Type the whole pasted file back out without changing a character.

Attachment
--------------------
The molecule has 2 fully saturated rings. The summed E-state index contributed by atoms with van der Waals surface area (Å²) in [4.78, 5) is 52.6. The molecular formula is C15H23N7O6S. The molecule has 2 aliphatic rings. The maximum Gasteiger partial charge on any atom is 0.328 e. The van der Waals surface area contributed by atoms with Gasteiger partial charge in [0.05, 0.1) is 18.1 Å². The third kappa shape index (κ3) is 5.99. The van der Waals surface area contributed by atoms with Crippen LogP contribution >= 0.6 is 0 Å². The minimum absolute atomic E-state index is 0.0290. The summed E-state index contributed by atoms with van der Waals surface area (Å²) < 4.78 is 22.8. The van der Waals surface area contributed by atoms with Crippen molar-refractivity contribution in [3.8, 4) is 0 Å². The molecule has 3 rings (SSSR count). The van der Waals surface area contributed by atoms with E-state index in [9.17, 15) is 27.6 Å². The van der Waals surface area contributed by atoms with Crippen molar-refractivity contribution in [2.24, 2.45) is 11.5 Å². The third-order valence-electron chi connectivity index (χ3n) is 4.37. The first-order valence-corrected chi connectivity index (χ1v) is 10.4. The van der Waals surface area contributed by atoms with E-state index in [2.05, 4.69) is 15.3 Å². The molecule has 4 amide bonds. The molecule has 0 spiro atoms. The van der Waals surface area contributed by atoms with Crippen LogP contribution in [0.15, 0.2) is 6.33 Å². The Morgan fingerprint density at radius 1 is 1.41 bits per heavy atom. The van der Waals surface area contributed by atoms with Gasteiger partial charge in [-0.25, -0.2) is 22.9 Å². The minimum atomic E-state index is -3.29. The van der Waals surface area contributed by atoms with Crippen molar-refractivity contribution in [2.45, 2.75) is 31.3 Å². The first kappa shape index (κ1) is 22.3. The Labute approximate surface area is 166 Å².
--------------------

The molecule has 2 fully saturated rings. The summed E-state index contributed by atoms with van der Waals surface area (Å²) in [4.78, 5) is 52.6. The molecular formula is C15H23N7O6S. The molecule has 2 aliphatic rings. The maximum Gasteiger partial charge on any atom is 0.328 e. The van der Waals surface area contributed by atoms with Gasteiger partial charge in [0.05, 0.1) is 18.1 Å². The third kappa shape index (κ3) is 5.99. The van der Waals surface area contributed by atoms with Crippen LogP contribution >= 0.6 is 0 Å². The minimum absolute atomic E-state index is 0.0290. The summed E-state index contributed by atoms with van der Waals surface area (Å²) < 4.78 is 22.8. The van der Waals surface area contributed by atoms with Crippen molar-refractivity contribution in [3.8, 4) is 0 Å². The molecule has 3 rings (SSSR count). The van der Waals surface area contributed by atoms with E-state index in [9.17, 15) is 27.6 Å². The van der Waals surface area contributed by atoms with Crippen molar-refractivity contribution in [2.24, 2.45) is 11.5 Å². The third-order valence-electron chi connectivity index (χ3n) is 4.37. The first-order valence-corrected chi connectivity index (χ1v) is 10.4. The van der Waals surface area contributed by atoms with E-state index in [2.05, 4.69) is 15.3 Å². The molecule has 4 amide bonds. The molecule has 0 spiro atoms. The van der Waals surface area contributed by atoms with Crippen LogP contribution in [0.15, 0.2) is 6.33 Å². The Morgan fingerprint density at radius 1 is 1.41 bits per heavy atom. The van der Waals surface area contributed by atoms with Gasteiger partial charge in [-0.25, -0.2) is 22.9 Å². The minimum atomic E-state index is -3.29. The van der Waals surface area contributed by atoms with Crippen molar-refractivity contribution in [2.45, 2.75) is 31.3 Å². The first kappa shape index (κ1) is 22.3. The Labute approximate surface area is 166 Å².